There is alot more to water education than learning to turn off the tap when brushing ones teeth.

Water conservation, whilst extremely important, is just one facet of water education. For the moment let’s explore another less spoken of facet of water education. Which is, how human activites change the chemical quality of water. After all water is 100% chemistry. As human beings water is most of what we are and it should be our most understood, respected and cherished of natural resources.

The human body is made up primarily of water. At the time of our conception we are nearly 100% water and then as we grow older our bodies hold less water. Our blood is 83% water, even our bones consist of 25% water. Not only is water us, and we are water, it preforms many functions for the human body.

Water moisturizes the air in the lungs, transports nutrients and oxygen into the cells, helps with metabolism, protects and moisturizes the joints, regulates body temperature, detoxifies, helps the organs to absorb nutrients better, and  protects the vital organs. It goes without saying that the better the quality of water we consume, the better we’ll feel. A persons survival depends on the availability of clean drinking water and is therefore a necessary requirement for all people.


  • Regulates body temperature
  • Detoxifies
  • Helps with metabolism
  • Protects your organs
  • Transports nutrients and oxygen into the cells
  • Moisturizes the air in our lungs
  • Helps your organs to absorb better
  • Energizes the mind and body
  • Removes waste from the human body

As noted in the hierarchy of water requirements* having clean drinking water is of the utmost importance for our survival.

Due to water’s unique qualities and properties humans use water for a wide variety of activities. Some of these are more important than others, for example, having clean water for cooking is more vital than personal washing or the washing of clothes.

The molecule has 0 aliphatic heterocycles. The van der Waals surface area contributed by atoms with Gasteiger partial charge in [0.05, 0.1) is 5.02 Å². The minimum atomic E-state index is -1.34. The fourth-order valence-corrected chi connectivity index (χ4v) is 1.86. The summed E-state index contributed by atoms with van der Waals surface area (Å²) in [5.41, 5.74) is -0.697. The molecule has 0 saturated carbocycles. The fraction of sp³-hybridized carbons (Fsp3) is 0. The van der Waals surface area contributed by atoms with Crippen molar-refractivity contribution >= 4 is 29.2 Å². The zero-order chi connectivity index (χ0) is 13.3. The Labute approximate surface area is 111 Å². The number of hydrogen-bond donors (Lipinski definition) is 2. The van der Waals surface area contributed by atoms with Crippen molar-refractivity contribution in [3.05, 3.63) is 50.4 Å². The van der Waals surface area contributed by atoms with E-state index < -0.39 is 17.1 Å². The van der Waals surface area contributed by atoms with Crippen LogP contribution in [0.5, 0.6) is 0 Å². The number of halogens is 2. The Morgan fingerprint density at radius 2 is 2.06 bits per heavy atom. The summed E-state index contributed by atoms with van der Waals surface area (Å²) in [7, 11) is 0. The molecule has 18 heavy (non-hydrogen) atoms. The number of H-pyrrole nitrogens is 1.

Human activities effect not only the quantity and distribution of water but also the chemical quality of water. We can care for water by weighing up and scrutinising how we change the quality of water when we interact with it.

Individually and collecetively we can do this through being more mindful of the products/chemicals we contaminate water with when preforming personal washing, the washing of clothes, cleaning the home and so on and so forth. Everytime we interact with water we should be conscious of how we are altering it’s chemical makeup and the knock on effects of our actions.

We all have the power to improve the quality of water by becoming aware of it’s qualities and function for not just the human body but all of existence.

Individually and collectively all over the earth human beings have a duty to care for water at all times. Duty is a term that conveys a sense of moral commitment or obligation to someone or something, that should result in action.

* Drinking Water and Health. A Review and Guide for Population Health HSE. 2008


As human beings water is most of what we are and it should be our most understood, respected and cherished of natural resources.